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Rutgers requires its student newspaper to be popular if it wants funding. That’s unconstitutional.

Cannot substitute ‘majority determinations for viewpoint neutrality’

If a conservative student group lost its funding from student activity fees because lots of other students disagreed with its views, you’d be up in arms, right?

What if the main campus newspaper lost its funding for a similar reason?

That happened last month at Rutgers University, where a dubious student referendum process means the 150-year-old Daily Targum might close up shop, leaving 50,000 students at the flagship New Brunswick campus without a daily campus paper.

Every three years, the student body has to reapprove funding for the Daily. It’s not just up to those who vote: At least a quarter of the population in each Rutgers school has to vote in favor of the fee designation, meaning that a majority of votes isn’t enough to guarantee continued funding.

That leaves the independent newspaper vulnerable to defunding when its coverage upsets someone, since people who don’t like the Daily are more motivated to vote than those who like it or just take it for granted.

The Rutgers Conservative Union has spent nearly two years trying to accomplish thisencouraging students to demand the university give them back the $11.25 fee they pay each semester. Its rationale: “to give more freedom and more choice to the already over charged Rutgers student.” (The group’s ire was first raised when the Daily reported one of its posters “mimic[ked]” a white nationalist poster. The group said the resemblance was unknown and unintentional.)

According to NJ.com, the Daily already lost 14 percent of its budget in 2016 when the referendum failed in three schools within Rutgers. Last month, the referendum failed in every school solely because of the 25-percent voting threshold: Two-thirds of votes supported the Daily.

The lost revenue: $540,000, which is about 70 percent of its budget.

The newspaper is trying to privately raise the money to stay in business, as well as sharing support from alumni and other journalists on its Twitter page. But it got a big boost Monday from a different source.

The Foundation for Individual Rights in Education warned the public university it could get sued for subjecting student organizations to this popularity contest.

In a letter to Rutgers President Robert Barchi, the civil liberties organization identified multiple “unconstitutional, viewpoint-discriminatory” aspects of the funding system.

The criteria for seeking and deciding funding are laughably vague, according to FIRE’s Adam Goldstein, a longtime lawyer with the Student Press Law Center.

Student groups must be “educationally valuable,” which is not defined except to exclude partisan groups. (Rutgers already got in trouble for this policy with its federal appeals court in 1985). The student government’s “reviewing committee” makes a recommendation about proposed funding to the Rutgers president, yet neither of them is subject to “discretionary limitations.”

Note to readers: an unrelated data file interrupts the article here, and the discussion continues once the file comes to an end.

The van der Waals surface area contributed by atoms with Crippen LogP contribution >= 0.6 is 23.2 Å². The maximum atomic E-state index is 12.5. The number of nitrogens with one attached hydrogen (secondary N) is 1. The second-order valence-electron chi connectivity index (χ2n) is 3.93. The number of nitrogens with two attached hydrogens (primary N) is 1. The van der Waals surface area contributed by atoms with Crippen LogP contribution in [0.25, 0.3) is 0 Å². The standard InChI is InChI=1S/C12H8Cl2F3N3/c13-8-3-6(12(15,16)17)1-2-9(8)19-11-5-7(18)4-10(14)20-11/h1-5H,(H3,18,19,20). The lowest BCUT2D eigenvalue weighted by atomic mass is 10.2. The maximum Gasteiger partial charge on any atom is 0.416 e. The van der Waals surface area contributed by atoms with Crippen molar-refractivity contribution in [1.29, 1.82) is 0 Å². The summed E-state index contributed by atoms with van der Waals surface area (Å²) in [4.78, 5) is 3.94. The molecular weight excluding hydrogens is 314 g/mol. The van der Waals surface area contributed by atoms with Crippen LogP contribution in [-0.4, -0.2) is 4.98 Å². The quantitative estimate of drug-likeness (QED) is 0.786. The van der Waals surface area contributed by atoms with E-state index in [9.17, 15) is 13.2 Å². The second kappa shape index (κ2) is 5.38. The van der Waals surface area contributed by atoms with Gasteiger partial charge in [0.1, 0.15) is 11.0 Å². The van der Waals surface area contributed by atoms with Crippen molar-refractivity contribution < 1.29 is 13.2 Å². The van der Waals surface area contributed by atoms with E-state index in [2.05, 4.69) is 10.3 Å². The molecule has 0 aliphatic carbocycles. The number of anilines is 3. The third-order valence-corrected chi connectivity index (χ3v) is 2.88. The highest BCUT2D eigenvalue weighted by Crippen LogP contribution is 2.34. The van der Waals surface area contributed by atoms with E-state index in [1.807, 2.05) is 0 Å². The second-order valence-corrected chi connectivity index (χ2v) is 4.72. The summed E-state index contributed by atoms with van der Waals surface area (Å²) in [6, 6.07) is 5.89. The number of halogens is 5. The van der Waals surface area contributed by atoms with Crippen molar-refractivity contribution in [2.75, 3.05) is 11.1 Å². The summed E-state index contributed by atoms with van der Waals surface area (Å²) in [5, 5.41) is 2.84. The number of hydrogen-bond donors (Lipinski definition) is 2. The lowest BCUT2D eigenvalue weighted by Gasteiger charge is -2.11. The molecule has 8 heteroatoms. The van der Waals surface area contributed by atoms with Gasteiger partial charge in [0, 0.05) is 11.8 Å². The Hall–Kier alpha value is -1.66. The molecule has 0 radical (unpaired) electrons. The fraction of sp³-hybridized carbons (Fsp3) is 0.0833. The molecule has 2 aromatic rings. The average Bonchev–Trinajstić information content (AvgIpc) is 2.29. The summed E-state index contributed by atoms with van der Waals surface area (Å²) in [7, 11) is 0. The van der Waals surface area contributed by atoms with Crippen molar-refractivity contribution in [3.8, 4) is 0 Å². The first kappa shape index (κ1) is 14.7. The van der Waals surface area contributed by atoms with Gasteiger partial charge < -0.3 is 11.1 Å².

Rutgers is already required by a long line of legal precedents to distribute mandatory student fees in a viewpoint-neutral manner. The Supreme Court has definitively ruled that it cannot substitute “majority determinations for viewpoint neutrality” by referendum, and the 7th U.S. Circuit Court of Appeals upheld a ban on using “representative legislatures” such as student committees, Goldstein wrote.

Even nonbinding referenda to “gauge student interest” in fee allocation were struck down as discriminatory by the 2nd Circuit.

There’s simply no way the referendum system can remain without Rutgers violating its students’ constitutional rights, Goldstein continued:

It is noteworthy that the Targum’s most recent referendum reveals precisely the type of viewpoint-discriminatory voting that the Supreme Court feared would take place. The [Rutgers Conservative Union’s] #DefundTheTargum campaign was explicitly, unapologetically, and irredeemably viewpoint-based. As the referendum is facially unconstitutional, this point is academic, but it illustrates plainly why referenda are necessarily viewpoint-based, and thus provides a textbook example of why such a process cannot be reconciled with the First Amendment.

He tried to soften the blow against Rutgers, saying the public university devised a policy that “represented the state of the law” at the time.

But Goldstein warned Barchi that he needed to yank the policy and restore “immediate funding … The Targum editors may be exploring their legal rights as we speak.”

IMAGE: S_Photo/Shutterstock

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About the Author
Associate Editor
Greg Piper served as associate editor of The College Fix from 2014 to 2021.